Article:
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Preparing for ESOS Phase Two

05 November 2017

The UK Government has given the go ahead to Phase Two of the Energy Savings Opportunity Scheme (ESOS) scheme. Food Processing spoke to Richard Smith, director of business strategy for Inprova Energy about the next steps for qualifying businesses. 

Q: Could you firstly explain what ESOS Phase Two is?
ESOS is a mandatory UK energy assessment scheme that applies to 'large undertakings' (with more than 250 employees, or a turnover in excess of 50 million Euros and a sheet worth more than 43 million Euros). Qualifying businesses must measure their total energy consumption and identify energy efficiency opportunities.  

ESOS runs in four-yearly compliance phases. Phase One operated from 6 December 2011 to 5 December 2015 and the second phase follows on from 6 December 2015 to 5 December 2019. Businesses that qualified for ESOS Phase One must repeat the process if they still meet the qualification criteria, but cannot use the same data.  

A number of new businesses are now also expected to be in scope for ESOS Phase Two – due to a growth in employee numbers or turnover. Smaller businesses that are part of a larger parent group, may also find that they now fall into the scheme if one of the group companies exceeds the employee or turnover thresholds.

Q: How do companies achieve compliance?
• Determine if the organisation will qualify under ESOS legislation on the compliance date of 31 December 2018. 

• Appoint an accredited ESOS lead assessor to support the compliance process. Audit work can be carried out by suitably qualified individuals, but the overall compliance process must be verified by an accredited lead assessor.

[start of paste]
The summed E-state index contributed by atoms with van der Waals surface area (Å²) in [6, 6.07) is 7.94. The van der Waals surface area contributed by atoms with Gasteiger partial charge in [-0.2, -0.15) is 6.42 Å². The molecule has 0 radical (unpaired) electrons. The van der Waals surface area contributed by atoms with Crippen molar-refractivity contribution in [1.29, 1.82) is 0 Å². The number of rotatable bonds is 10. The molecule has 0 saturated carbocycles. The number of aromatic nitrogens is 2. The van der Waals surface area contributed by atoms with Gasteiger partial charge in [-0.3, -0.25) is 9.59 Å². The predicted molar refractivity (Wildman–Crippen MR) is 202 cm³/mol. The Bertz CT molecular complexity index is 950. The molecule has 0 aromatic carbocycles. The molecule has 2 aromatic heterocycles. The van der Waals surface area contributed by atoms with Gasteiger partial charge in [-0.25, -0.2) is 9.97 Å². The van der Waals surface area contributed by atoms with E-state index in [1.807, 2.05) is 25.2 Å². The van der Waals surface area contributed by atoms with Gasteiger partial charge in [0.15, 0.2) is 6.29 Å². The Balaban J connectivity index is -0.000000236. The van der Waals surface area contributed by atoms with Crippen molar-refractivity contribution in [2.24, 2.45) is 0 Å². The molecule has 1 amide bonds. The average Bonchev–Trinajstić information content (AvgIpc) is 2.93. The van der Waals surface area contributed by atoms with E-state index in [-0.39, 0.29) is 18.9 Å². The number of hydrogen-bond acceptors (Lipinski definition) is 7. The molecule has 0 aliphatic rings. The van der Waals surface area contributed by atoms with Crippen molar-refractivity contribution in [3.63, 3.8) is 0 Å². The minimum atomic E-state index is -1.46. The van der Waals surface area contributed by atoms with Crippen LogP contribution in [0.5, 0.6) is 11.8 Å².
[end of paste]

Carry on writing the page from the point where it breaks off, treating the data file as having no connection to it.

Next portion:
• Carry out compliant assessment activities/audits for the compliance phase of 2015 to 2019, indentifying cost effective energy saving opportunities.  
• Measure and record the organisation's total UK energy consumption for a continuous minimum 12 month period. This must include all buildings, industrial processes and transport activities, and must include or span the qualification date of 31 December 2018.
• Complete the evidence pack and report on ESOS compliance to the Environment Agency by the compliance date of 5 December 2019.  

Q: Is there an upside of ESOS for food companies?
Although ESOS does not yet require organisations to implement the recommended energy saving measures, there is wisdom in doing so. Of over 150 ESOS audits completed by Inprova Energy during phase one of the scheme, our assessors identified energy savings opportunities ranging from between 5 and 20%. This could amount to many thousands of pounds worth of potential cost savings for typical sites so it makes sense to act on the ESOS findings.

Q: What are the penalties for non-compliance?
Failure to comply with the requirements of the scheme may result in a fixed penalty of up to £50,000 and an additional penalty of £500 per day (maximum of 80 days) until the breach is remedied. Details of non-compliance will also be published. The Environment Agency takes robust action.

Q:Can you offer any advice about ensuring compliance with ESOS? 
Businesses can gain automatic compliance by achieving accreditation under the international ISO 50001 Energy Management Standard, which specifies the requirements for building and operating a high functioning energy management system.  It is important for all of an organisation's energy data to come within the scope of its ISO 50001 certification.

Alternative routes include implementing ESOS compliant energy surveys to identify energy saving opportunities across buildings, industrial processes and transport activities; commissioning Display Energy Certificates (DECs) with accompanying advisory reports for the energy efficiency assessment of buildings; or Green Deal Assessments. 

ESOS Lead Assessors may also be able to consider audit work undertaken within the four-year compliance period (2015 -19) as part of other energy audit schemes, such as activity under the Carbon Trust Standard, and Logistics and Green Fleet Reviews, where these meet the requirements of ESOS. 

The environment agencies are encouraging businesses to begin the auditing aspects of the compliance process as soon as possible. In particular, the ISO 50001 route requires early action, as it can often take well over 12 months to put in place a high performing energy management system and achieve certification. 

Allowing plenty of time will avoid the last-minute bottlenecks experienced in the first phase and reduce the risk of penalties for non-compliance, while bringing forward cost savings from improved energy efficiency. 

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